Check out lively St. George’s Market (Fri/Sat/Sun only), with its many arts and crafts stalls and wide selection of food and drink. Pay a visit to Belfast City Hall, where the stained glass windows tell the story of the Troubles of the 20th Century in a powerful way. Entry to both is free.
Wander the streets just outside the city centre to see the many murals recording the struggles, or take a Black Cab tour, in which a local person, either Catholic or Protestant at random, will tell their tale from their own perspective in an intelligent and informative way.
Cross the river to a great view of Samson and Goliath, the two huge yellow cranes of the Harland and Wolff shipbuilding company which are a symbol of the city. And, don’t miss the splendid Titanic Museum, where you can lose yourself for several hours in the history of the ill-fated ship. But, remember, it was fine when it left Belfast …
– by Jill Bowdery at Reading the Book
Belfast Titanic Experience
Belfast and the Causeway Coastal Route
It is easy to see why the stunning Causeway Coastal Route along the north coast of Northern Ireland is regularly chosen as one of the world’s best road trips.
The sheer variety of things to do and see along this relatively short Causeway coastal route is incredible. From the unmissable sights of Dunluce Castle, the Giant’s Causeway and the Carrick-a-Rede rope bridge to a plethora of Game of Thrones filming locations such as the Dark Hedges, Ballintoy Harbour and Downhill Strand there is something for everyone.
Start in the historic city of Belfast, once overlooked but, today, the reminders of its troubled past are one of its biggest draws and a must see on any visit to Northern Ireland.
Step back in time with a trip to Rathlin Island located just off the Northern Ireland coast where less than 100 people currently reside. Due to its remote location most of the island has remained untouched for many years.
Test your head for heights at the Carrick-a-Rede rope bridge and relax over some tasty whiskey in the Bushmills distillery.
Enjoy stunning views across the ocean from the Fairhead cliffs or stroll with the local cows on White Park Bay beach.
Thrill seekers you can also try some of the best coasteering in Ireland from Portrush.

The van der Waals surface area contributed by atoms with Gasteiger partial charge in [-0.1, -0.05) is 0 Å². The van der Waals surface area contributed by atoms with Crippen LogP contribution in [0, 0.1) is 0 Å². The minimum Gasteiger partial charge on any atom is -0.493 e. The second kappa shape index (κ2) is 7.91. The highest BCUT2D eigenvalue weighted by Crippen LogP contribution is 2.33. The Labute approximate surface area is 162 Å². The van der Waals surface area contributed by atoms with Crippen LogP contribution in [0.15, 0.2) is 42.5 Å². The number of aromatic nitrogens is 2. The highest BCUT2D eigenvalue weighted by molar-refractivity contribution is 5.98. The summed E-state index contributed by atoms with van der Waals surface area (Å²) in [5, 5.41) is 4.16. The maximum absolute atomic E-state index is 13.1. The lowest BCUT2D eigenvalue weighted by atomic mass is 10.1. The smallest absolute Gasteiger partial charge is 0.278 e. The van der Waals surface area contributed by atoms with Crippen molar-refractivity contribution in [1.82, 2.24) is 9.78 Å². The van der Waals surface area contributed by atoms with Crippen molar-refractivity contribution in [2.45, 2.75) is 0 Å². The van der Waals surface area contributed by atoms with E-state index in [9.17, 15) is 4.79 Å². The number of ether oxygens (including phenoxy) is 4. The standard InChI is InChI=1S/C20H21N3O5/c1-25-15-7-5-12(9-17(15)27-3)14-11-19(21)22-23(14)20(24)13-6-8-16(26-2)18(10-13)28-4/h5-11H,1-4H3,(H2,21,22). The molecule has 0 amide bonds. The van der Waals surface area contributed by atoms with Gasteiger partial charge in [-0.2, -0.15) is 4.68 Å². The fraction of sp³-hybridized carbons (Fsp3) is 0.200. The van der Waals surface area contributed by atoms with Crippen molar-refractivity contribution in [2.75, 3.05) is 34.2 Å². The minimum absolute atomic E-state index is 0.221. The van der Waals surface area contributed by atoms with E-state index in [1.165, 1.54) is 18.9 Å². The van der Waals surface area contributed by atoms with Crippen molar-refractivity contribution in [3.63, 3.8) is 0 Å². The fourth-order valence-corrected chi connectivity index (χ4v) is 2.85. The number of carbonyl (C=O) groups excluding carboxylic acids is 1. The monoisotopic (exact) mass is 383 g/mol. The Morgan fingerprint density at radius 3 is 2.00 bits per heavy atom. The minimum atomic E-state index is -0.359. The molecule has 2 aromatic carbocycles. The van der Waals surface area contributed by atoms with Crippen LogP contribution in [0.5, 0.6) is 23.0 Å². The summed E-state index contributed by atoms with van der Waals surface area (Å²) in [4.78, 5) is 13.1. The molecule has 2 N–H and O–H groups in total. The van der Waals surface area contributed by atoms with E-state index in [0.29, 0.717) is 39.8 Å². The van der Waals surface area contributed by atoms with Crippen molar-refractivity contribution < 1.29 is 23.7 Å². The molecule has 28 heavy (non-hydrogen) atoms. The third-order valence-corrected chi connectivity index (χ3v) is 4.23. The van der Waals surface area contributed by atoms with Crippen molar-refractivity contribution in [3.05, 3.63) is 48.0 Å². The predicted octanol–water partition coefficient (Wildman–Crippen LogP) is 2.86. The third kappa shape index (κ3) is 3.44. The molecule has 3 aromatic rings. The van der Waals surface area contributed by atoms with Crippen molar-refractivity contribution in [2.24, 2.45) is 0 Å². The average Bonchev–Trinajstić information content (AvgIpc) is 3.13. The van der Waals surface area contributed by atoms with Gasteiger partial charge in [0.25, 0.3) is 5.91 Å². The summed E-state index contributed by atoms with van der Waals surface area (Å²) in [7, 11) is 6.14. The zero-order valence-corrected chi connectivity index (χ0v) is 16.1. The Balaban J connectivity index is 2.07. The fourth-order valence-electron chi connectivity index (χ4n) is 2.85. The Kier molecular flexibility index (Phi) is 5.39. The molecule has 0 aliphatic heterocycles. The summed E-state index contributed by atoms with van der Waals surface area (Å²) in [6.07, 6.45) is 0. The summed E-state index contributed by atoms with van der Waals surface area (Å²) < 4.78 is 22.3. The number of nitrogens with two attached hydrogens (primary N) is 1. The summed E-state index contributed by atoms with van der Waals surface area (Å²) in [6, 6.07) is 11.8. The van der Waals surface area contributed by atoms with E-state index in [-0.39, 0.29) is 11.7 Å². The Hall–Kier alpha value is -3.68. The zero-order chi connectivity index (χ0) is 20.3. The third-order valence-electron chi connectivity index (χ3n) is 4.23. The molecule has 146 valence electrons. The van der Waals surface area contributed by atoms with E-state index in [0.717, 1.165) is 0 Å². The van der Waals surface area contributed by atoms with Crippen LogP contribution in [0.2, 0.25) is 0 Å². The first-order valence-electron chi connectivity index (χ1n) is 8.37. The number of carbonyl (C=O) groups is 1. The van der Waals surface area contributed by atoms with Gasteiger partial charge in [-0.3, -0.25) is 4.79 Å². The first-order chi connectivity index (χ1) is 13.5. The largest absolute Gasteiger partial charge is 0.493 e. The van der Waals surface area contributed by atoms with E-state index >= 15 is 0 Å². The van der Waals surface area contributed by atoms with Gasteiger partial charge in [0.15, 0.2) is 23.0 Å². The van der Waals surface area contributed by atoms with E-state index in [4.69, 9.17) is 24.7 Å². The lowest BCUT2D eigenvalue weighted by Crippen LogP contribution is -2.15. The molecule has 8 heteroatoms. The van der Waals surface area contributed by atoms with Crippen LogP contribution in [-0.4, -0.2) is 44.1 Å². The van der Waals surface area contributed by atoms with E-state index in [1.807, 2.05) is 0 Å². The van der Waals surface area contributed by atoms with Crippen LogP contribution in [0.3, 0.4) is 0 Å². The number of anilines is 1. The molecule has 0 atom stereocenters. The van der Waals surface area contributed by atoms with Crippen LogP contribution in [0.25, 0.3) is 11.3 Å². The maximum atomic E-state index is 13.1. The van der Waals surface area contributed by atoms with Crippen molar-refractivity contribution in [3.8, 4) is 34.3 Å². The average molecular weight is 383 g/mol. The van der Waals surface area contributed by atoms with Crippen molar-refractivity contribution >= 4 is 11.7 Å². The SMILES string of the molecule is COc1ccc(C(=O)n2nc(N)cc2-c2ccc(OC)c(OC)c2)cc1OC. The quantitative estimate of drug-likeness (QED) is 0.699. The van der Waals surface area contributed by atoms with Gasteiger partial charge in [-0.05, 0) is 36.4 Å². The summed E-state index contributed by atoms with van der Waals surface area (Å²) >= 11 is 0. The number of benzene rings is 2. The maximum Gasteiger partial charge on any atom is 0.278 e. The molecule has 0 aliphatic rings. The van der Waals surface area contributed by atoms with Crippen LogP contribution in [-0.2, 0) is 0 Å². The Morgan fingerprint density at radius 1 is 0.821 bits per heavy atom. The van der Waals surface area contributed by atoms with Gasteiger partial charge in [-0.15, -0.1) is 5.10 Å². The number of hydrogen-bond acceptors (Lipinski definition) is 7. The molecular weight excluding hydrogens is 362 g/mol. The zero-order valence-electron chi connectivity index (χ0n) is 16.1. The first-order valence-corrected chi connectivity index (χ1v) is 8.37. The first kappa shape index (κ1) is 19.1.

For anyone planning a Northern Ireland roadtrip and looking for Giant’s Causeway accommodation, we recommend the Roe Park Resort hotel or the Causeway Hotel conveniently located right at the entrance to the Giant’s Causeway visitors centre.
– by Elaine & David at The Whole World is a Playground
A Giant’s Causeway Tour
I still have vivid memories of our time in Northern Ireland, back in 2011.
Londonderry and its city walls were something we could have checked out longer and better if we weren’t dying to go on a Giant’s Causeway tour and visit three gems located so close to each other by the sea.
Those were The Old Bushmills Distillery, Dunluce castle, and the pixellated Giant’s Causeway. All of them great on their own, we arrived at the last one a bit late after shooting the sunset at the castle. Knowing that half an hour wasn’t going to cut it, we headed back to the Causeway next day. It’s eventually possible to take a picture among the loads of tourists that populate the spot in the mornings without getting that much of a headache.
A Weekend in Belfast and More of the Antrim Coast
Belfast and A Northern Ireland Roadtrip
A Northern Ireland Roadtrip
I don’t often declare a destination ‘one of the most beautiful places I have ever seen’ but this is what I thought when I visited Northern Ireland earlier this year.
We travelled around for several days and we were surprised to see how stunning and varied the area is.
If you love nature, Northern Ireland has amazing coastal walks: The Giant’s Causeway is the most famous stretch of coast, but it is just one of the many locations where imposing cliffs plunge into the crystal clear waters of the Malin sea.
We loved the famous Carrick-a-Rede hike (we were glad to discover it is easily accessible even with kids) and the stunning Dunluce castle, a few kilometres farther down the same road.